my valentine lesson
[The blogosphere exit poll will stay up today (see here) - if you haven't voted you have until about 8m tonight to do so.]
Fourth grade, circa 1972. I fit all the criteria of being one of those kids. I had no real friends to speak of. My nose was always buried in a book. My mother dressed me funny. So it was no surprise that every February, I would be unofficially crowned Least Likely to Get A Valentine. You get used to these things after a while, so it didn't phase me as much as my tormenters hoped it would.
Remember, this is back in the day when self-esteem issues had yet to seep their way into the school curriculum. We still played dodge ball and called the Russian kid a commie (Turns out he wasn't really Russian, he was Polish). So, when Valentine's Day rolled around, there were no guidelines sent home by the school administrators imploring parents to have their children hand out a card to everyone in the class or noone. It was every outcast for himself.
I had a plan, though. I was going to take a stand for myself that year. I wasn't going to give out cards.
See, I learned my lesson in third grade. That year, it became painfully obvious that no one wanted a card from me. I found at least five of my carefully decorated valentines in the garbage on the way out of the classroom that day. Two of them weren't even opened. As is my standard operating procedure, I was more pissed off than upset.
Fourth grade would not be the same, I vowed to myself. I remembered the third grade incident clearly, so I took the pre-packaged cards my mother had made me fill out for my classmates and threw them in a garbage can on my way to school. I'll show them. They may be able to make fun of me for getting no cards, but I'll be dammed if I'm going to let them ridicule me for asking my sworn enemies to be my Valentine!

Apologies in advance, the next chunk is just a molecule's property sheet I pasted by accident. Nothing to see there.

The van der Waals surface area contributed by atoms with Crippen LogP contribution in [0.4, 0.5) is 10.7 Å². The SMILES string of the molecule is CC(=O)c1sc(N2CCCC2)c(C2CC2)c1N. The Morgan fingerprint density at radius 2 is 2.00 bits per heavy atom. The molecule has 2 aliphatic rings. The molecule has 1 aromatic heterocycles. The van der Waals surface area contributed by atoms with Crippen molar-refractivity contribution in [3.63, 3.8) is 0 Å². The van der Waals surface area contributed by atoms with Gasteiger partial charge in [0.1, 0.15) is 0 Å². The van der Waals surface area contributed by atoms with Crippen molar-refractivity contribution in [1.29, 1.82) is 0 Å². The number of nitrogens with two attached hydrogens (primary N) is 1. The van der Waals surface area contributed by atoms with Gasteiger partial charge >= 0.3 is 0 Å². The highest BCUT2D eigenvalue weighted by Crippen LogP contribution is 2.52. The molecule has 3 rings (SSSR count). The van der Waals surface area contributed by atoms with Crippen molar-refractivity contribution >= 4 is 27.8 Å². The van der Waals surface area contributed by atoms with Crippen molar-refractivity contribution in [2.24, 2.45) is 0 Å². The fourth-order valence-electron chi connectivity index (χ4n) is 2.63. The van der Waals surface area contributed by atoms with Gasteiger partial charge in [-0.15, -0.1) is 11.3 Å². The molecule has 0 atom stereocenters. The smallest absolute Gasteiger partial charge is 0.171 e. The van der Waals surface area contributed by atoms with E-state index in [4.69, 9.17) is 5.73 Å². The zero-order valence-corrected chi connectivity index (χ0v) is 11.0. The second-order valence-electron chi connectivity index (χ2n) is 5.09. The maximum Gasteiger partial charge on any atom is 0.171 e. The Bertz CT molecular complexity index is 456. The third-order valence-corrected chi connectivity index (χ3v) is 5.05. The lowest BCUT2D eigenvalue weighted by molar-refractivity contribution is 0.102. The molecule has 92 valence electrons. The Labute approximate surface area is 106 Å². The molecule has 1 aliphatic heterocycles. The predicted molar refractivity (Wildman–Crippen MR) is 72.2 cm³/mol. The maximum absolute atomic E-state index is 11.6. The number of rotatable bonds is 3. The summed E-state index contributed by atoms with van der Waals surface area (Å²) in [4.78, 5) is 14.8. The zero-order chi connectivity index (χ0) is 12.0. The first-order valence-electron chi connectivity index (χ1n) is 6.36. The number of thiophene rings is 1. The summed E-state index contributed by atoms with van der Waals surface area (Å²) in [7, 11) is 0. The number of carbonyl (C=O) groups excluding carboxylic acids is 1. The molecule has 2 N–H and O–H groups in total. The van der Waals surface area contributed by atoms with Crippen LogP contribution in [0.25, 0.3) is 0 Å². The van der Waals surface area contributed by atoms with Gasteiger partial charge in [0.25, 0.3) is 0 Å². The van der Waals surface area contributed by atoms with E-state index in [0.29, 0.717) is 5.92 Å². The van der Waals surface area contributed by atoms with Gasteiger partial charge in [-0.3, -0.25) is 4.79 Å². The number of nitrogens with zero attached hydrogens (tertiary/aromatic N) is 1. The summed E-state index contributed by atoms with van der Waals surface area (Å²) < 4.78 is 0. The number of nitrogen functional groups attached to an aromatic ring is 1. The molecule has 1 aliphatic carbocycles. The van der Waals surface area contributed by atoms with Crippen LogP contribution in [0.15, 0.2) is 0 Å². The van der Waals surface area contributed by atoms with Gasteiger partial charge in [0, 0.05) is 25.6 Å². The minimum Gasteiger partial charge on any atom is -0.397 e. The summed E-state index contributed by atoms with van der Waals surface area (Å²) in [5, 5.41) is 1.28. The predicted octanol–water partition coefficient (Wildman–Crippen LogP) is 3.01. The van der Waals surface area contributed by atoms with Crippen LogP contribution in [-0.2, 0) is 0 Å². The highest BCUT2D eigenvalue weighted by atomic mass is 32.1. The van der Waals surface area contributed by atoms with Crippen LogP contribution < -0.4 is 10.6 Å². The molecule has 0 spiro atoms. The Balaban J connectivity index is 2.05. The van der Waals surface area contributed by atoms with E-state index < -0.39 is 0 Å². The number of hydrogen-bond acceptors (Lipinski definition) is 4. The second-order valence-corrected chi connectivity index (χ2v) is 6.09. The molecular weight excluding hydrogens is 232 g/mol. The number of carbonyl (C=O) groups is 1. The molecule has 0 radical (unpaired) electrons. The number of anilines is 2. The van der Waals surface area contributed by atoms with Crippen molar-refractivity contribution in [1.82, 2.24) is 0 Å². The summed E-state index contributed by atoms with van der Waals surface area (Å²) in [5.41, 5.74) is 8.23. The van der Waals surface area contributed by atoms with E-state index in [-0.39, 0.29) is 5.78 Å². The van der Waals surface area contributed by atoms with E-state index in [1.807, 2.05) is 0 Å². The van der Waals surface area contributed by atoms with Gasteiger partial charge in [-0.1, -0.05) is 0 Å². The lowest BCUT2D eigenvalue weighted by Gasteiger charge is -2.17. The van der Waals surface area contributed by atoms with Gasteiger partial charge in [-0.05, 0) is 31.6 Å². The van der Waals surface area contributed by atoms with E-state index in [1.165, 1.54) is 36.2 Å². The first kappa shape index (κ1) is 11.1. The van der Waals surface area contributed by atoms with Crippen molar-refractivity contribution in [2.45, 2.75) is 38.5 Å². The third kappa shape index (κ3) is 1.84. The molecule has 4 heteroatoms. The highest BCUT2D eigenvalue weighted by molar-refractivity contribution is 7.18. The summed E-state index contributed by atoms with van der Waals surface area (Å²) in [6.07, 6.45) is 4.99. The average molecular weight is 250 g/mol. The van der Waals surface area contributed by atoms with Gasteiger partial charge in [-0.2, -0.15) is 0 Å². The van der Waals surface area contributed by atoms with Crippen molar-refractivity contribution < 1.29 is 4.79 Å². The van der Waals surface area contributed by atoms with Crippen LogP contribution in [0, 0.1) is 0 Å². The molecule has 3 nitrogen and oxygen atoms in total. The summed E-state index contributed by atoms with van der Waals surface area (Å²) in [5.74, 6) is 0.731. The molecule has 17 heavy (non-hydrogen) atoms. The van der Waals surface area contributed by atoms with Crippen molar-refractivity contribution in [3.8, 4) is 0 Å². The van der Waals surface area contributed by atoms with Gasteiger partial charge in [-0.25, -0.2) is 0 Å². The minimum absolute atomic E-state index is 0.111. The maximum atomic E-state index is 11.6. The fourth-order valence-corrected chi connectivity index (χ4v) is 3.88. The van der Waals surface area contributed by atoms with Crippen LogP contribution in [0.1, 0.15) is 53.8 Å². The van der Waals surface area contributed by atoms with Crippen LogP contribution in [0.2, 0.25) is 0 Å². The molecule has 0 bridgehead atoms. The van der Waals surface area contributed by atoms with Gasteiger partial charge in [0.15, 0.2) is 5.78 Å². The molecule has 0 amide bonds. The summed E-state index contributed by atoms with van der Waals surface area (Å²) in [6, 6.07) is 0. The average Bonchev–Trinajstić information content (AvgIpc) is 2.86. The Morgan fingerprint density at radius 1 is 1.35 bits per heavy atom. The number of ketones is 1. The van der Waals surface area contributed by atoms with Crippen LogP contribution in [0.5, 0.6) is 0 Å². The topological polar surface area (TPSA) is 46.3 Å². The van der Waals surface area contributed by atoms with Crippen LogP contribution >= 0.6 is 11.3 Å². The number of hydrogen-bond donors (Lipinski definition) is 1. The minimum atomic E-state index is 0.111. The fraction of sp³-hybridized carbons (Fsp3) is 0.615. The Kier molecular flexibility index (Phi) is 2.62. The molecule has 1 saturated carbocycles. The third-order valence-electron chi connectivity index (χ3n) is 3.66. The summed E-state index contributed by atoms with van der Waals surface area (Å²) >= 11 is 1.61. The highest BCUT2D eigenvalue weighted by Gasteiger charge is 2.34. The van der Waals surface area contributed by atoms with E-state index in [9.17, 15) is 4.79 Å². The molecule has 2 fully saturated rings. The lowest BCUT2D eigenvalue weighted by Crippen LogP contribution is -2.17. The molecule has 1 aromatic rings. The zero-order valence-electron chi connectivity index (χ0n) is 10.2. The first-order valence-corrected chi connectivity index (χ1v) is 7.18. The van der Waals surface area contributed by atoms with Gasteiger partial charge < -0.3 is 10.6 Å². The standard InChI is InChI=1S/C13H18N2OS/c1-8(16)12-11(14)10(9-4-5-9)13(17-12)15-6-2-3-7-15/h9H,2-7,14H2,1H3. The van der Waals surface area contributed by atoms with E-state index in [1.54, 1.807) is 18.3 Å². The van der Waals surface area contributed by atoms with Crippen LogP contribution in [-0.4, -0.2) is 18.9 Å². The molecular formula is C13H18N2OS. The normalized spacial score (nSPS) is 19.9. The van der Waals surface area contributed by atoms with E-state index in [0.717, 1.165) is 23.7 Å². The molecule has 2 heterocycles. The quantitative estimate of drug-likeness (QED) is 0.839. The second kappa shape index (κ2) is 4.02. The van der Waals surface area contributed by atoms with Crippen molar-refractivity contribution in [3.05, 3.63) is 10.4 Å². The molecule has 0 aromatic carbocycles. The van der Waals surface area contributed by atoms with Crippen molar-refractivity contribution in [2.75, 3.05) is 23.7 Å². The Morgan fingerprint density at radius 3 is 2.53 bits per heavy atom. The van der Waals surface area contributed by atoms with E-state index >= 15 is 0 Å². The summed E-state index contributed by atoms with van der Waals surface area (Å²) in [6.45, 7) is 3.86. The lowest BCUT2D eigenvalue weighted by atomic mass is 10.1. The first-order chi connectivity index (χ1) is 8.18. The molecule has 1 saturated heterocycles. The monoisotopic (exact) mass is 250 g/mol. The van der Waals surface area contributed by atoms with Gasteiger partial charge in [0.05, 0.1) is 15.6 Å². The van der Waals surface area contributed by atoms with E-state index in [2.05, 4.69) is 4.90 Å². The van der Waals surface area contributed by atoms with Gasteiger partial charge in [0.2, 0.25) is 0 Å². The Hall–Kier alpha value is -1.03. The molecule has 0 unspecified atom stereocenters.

I spent the morning feel smug and superior to the rest of the kids. I had finally figured out a way to show them I didn't care about them. Certainly not enough to hand out some crappy Hallmark heart with a goofy sentiment and sparkles that got all over your dress.
I waited patiently for the moment of truth. We made mailboxes out of construction paper and cardboard and put them on our desks. We were supposed to decorate them for the holiday. Susan and Patricia drew hearts and flowers on theirs. I took a black crayon and drew a stick figure on fire. Well, that's what it was supposed to be. The teacher thought it was some kind of morse code.
Finally, the time arrived. Mrs. M. instructed everyone to take out their valentines, walk around the class, and deposit the cards in the proper mailboxes. Everyone scurried about. I sat at my desk. Mrs. M. kept looking at me, surely wondering why I wasn't getting up. I couldn't wait for her to come over and ask me. I'd finally get my say. Me, the girl known as "Mousy" because she very rarely spoke, would let go with a torrent of anger and pain that had been building up since Kindergarten. I am not giving out any Valentine cards because no one ever gives them to me and I think that's pretty rotten. So the hell with you all! I am not going to give you the chance to humiliate me by throwing my cards in the garbage pail! Mwahahahahah! Well, that's what I had planned on saying.
And then it happened. I learned the meaning of irony. For, one by one, the kids in the class came over to my crude mailbox and deposited Valentine cards. Susan. Cynthia. Ray. All the cool kids and the not so cool kids. Every single one of them. I had been tricked by fate!
Was I pleased at this turn of events? Did I feel shame for what I had done? Embarassed? Not at all. I was pissed. Obviously, Mrs. M. had instructed them to give me cards. Not only did Mrs. M's efforts ruin my planned soliloquy, but it further alienated me from my classmates and gave them new fodder for their rule against me.
They say what does not kill you makes you stronger. Tis true. Not only stronger, but wiser and a hell of a lot more evil.
Two months later, I had to bring in an Italian dessert for our Heritage Pride day. My grandmother helped me bake cookies that looked something like this. After taking them from my grandmother's house, I made a quick stop at my neighbor's gate. I took the plastic wrap off the tray of cookies and held the platter out for Thumper the German Shepherd. He licked those cookies good. I put the cover back on the tray and brought the cookies to school the next day, gladly sharing with my classmates.
Hey, it's not the ultimate revenge, but it was pretty clever - and satisfying - for a fourth grader.